The novel SARS-CoV-2, or coronavirus, has greatly altered the landscape of college life for students across the United States. The ever-present health concerns and quarantine have been linked to increased anxiety, depression, stress, and post-traumatic stress disorder. To this end, we examined the influence of the COVID-19 pandemic on the psychosocial health of college students. We explored the impact of COVID-19 on levels of stress and distress in college students using a qualitative expressive writing methodology. Results of this study suggested that the college students included in the sample were moderately distressed – their scores on inventories of depression, anxiety, and COVID-19-related stressors suggested moderate distress.


college students, COVID-19 pandemic, expressive writing prompt, thematic analysis

Author Bio(s)

Dr. Carissa D'Aniello-Heyda is an Associate Professor of Marriage and Family Therapy, and Department Chair of the Department of Family Therapy and Social Work. She is an AAMFT Clinical Fellow, Approved Supervisor and a member of the National Council on Family Relations. Dr. D’Aniello teaches in the Master’s program in Marriage and Family and Therapy at Fairfield University. D'Aniello researches behavioral health service utilization for couples and families specifically, treatment persistence. D’Aniello has authored several publications in the American Journal of Family Therapy, Contemporary Family Therapy, The Family Journal, and the Journal of Marital and Family Therapy. Please direct correspondence to carissa.daniello@fairfield.edu.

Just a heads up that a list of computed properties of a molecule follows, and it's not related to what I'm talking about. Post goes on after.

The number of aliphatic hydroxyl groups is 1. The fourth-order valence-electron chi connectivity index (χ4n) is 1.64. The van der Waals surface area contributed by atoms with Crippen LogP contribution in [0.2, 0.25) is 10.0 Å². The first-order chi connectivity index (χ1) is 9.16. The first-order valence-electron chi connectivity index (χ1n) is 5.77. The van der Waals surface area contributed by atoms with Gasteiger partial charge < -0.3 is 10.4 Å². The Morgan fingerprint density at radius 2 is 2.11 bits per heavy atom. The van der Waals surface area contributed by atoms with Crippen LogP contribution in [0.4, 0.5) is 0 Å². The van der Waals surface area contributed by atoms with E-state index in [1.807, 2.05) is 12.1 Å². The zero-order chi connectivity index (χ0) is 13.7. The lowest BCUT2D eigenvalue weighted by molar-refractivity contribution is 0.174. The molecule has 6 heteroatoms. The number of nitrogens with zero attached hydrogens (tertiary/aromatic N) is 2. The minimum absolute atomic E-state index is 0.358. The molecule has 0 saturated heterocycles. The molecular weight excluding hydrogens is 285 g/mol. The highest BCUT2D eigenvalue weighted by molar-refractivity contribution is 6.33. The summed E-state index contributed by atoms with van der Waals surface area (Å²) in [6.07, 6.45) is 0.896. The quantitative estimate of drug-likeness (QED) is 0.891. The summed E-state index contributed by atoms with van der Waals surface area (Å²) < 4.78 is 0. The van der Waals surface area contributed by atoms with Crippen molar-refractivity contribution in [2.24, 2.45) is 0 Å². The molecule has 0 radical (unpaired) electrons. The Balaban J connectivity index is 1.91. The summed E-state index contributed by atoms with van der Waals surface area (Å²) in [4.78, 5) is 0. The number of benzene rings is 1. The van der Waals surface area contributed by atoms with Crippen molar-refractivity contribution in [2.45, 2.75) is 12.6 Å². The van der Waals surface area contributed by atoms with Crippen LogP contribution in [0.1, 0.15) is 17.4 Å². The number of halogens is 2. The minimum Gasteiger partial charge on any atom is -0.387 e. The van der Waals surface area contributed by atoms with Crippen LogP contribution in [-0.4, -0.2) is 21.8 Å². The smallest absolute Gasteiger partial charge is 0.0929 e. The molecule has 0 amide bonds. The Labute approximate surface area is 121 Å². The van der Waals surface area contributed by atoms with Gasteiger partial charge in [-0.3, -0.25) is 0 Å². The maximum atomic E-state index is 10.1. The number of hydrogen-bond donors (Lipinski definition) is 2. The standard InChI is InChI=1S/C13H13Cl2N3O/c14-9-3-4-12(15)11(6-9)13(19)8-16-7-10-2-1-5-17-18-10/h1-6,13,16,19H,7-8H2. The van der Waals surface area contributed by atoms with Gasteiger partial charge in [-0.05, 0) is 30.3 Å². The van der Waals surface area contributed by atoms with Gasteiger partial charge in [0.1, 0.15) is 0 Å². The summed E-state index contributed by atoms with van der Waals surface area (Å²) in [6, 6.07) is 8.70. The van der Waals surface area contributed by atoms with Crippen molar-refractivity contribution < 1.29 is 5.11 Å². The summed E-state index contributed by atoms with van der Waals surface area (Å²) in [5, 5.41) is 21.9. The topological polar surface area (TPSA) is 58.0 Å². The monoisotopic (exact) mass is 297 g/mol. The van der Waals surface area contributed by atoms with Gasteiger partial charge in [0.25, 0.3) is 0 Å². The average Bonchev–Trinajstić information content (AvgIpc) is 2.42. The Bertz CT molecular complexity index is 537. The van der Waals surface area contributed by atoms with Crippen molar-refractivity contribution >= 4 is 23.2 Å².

Kevin Hynes is an Assistant Professor in the Counseling, Rehabilitation, and Human Services department and the Program Director of the Marriage and Family Therapy Program at the University of Wisconsin-Stout. They are an American Association for Marriage and Family Therapy Clinical Fellow and Approved Supervisor. Dr. Hynes’ program of research focuses on engagement and retention of marginalized populations and disparities in mental health outcomes with minority populations. Most recently, Dr. Hynes has been looking at the use of 21st technology and social media by MFTs. Please direct correspondence to hynesk@uwstout.edu.

Dr. Rachel R. Tambling is a Professor in the Department of Human Development and Family Sciences at the University of Connecticut, a licensed marital and family therapist, a Clinical Fellow of the American Association for Marriage and Family Therapy. Her research centered on modifiable factors related to behavioral health service utilization, including health equity, and the ways in which social determinants of health impact mental health and substance use treatment services help-seeking, utilization, and reimbursement. Dr. Tambling’s research is focused on topics related to mental health, including health literacy, help-seeking, stigma, and behavioral health education. Please direct correspondence to rachel.tambling@uconn.edu.

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Creative Commons Attribution-Noncommercial 4.0 License
This work is licensed under a Creative Commons Attribution-Noncommercial-Share Alike 4.0 International License.





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